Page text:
2016 NFL Draft: Foster Farms Bowl

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Mike Granse-USA TODAY Sports

Nebraska

#7 DT Maliek Collins (6’2 | 300 | 5.06)

Similar to the UCLA’s NT Kenny Clark, Collins doesn’t have prototype nose tackle size but he has been one of the best in college football this year. He lacks ideal bulk and power, but has been a dominant force inside for the Huskers this season. Collins has an explosive burst off the ball that reminds me of Aaron Donald and Geno Atkins, but is limited a bit by Nebraska’s philosophy of reading the play before reacting (McClellin should have gone there). Despite the hesitation at the snap, Collins comes off the ball so low and with enough power that he can disrupt plays in the backfield and handle double teams at the college level.

Ideally Collins will end up as a 3-tech in an NFL 4-3 scheme, but has the size and versatility to play the 5-tech in a 3-4 or the 1-tech in a 4-3. Collins is just a play-maker who could make an impact wherever he lines up and with a little technique improvement could be a Pro Bowl caliber player at multiple positions at the next level. He’s the type of versatile player that Chicago Bears DC Vic Fangio loves and I wouldn’t be surprised if he ends up in Chicago should he slip out of the first round.

Projection: 1st-2nd round

#98 DT JR Vincent Valentine (6’2 | 320 | 5.25)

More of a classic run-stopper than his linemate Collins. Valentine has the bulk and strength to hold up against double teams and clog the middle to stuff the running game. He doesn’t bring much against the pass, but can be a valuable run stuffer as either a 3-4 nose tackle or a 1-tech in a 4-3. Valentine isn’t a stiff athletically and can move laterally to be a solid asset against the run. He should stay another year in college, but if he declares someone will role the dice early on day 3. In a season or two Valentine could develop into a valuable NFL run stopper and a team could end up with a steal if he comes out a year early.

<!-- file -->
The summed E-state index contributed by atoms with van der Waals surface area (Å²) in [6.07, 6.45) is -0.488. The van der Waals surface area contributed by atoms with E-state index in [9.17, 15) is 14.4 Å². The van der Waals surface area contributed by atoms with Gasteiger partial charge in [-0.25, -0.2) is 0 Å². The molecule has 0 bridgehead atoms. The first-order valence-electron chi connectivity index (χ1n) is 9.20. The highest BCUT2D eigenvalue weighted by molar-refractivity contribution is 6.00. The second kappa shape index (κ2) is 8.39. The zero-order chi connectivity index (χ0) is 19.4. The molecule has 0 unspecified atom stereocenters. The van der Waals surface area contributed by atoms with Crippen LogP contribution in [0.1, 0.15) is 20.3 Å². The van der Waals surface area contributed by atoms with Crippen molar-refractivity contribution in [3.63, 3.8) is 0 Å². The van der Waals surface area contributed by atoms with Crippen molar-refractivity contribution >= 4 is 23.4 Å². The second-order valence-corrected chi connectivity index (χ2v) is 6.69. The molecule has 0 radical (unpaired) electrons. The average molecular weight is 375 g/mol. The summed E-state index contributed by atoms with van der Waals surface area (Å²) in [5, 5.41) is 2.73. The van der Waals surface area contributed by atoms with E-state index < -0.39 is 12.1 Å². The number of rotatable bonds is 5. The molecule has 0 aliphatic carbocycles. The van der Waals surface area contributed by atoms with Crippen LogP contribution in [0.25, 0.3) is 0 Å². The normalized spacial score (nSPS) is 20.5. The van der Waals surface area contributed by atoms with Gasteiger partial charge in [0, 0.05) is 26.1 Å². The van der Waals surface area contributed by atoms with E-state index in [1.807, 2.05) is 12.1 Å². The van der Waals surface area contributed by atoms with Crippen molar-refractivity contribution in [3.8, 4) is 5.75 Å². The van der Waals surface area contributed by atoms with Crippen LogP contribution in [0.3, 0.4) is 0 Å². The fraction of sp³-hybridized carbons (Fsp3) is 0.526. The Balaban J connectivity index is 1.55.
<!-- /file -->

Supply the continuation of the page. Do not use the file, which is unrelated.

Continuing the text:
Projection: 5th-6th

#71 OT Alex Lewis (6’6 | 297 | 5.17) 

Has the size, long arms, and light feet to be an NFL left tackle, but it’s not going to happen right away. Lewis has a lean lower body that leaves him susceptible to power rushes at the college level. He does a good job of recovering his anchor after the initial punch, but it won’t be as easy against NFL DEs. Lewis had an off-field incident back in 2013 that set his development back a bit, but the potential is there for him to develop into a useful NFL tackle before the end of his rookie deal. He’s a developmental pick that has enough upside to be well worth a day 3 draft pick.

Projection: 6th-7th round